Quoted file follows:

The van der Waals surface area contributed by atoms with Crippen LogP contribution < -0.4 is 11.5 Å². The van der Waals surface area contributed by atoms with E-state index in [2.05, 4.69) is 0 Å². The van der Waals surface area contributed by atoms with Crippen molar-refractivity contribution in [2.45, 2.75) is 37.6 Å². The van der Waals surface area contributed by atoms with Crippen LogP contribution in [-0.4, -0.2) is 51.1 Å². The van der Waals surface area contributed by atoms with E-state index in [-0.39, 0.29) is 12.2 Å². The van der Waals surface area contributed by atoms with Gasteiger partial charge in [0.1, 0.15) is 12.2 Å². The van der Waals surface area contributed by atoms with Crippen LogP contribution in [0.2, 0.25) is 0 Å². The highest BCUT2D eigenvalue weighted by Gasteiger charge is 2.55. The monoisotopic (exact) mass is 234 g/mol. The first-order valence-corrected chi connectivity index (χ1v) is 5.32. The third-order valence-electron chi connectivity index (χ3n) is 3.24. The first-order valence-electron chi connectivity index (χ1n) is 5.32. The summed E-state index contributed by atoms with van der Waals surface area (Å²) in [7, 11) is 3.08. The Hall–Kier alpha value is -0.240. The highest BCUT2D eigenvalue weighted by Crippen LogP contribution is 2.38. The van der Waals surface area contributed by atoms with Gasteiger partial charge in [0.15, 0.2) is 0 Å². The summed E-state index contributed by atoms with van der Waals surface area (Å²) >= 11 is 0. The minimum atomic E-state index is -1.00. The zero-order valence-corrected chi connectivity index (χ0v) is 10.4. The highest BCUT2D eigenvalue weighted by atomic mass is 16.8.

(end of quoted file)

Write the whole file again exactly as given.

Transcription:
The van der Waals surface area contributed by atoms with Crippen LogP contribution < -0.4 is 11.5 Å². The van der Waals surface area contributed by atoms with E-state index in [2.05, 4.69) is 0 Å². The van der Waals surface area contributed by atoms with Crippen molar-refractivity contribution in [2.45, 2.75) is 37.6 Å². The van der Waals surface area contributed by atoms with Crippen LogP contribution in [-0.4, -0.2) is 51.1 Å². The van der Waals surface area contributed by atoms with E-state index in [-0.39, 0.29) is 12.2 Å². The van der Waals surface area contributed by atoms with Gasteiger partial charge in [0.1, 0.15) is 12.2 Å². The van der Waals surface area contributed by atoms with Crippen LogP contribution in [0.2, 0.25) is 0 Å². The highest BCUT2D eigenvalue weighted by Gasteiger charge is 2.55. The monoisotopic (exact) mass is 234 g/mol. The first-order valence-corrected chi connectivity index (χ1v) is 5.32. The third-order valence-electron chi connectivity index (χ3n) is 3.24. The first-order valence-electron chi connectivity index (χ1n) is 5.32. The summed E-state index contributed by atoms with van der Waals surface area (Å²) in [7, 11) is 3.08. The Hall–Kier alpha value is -0.240. The highest BCUT2D eigenvalue weighted by Crippen LogP contribution is 2.38. The van der Waals surface area contributed by atoms with Gasteiger partial charge in [0.15, 0.2) is 0 Å². The summed E-state index contributed by atoms with van der Waals surface area (Å²) >= 11 is 0. The minimum atomic E-state index is -1.00. The zero-order valence-corrected chi connectivity index (χ0v) is 10.4. The highest BCUT2D eigenvalue weighted by atomic mass is 16.8.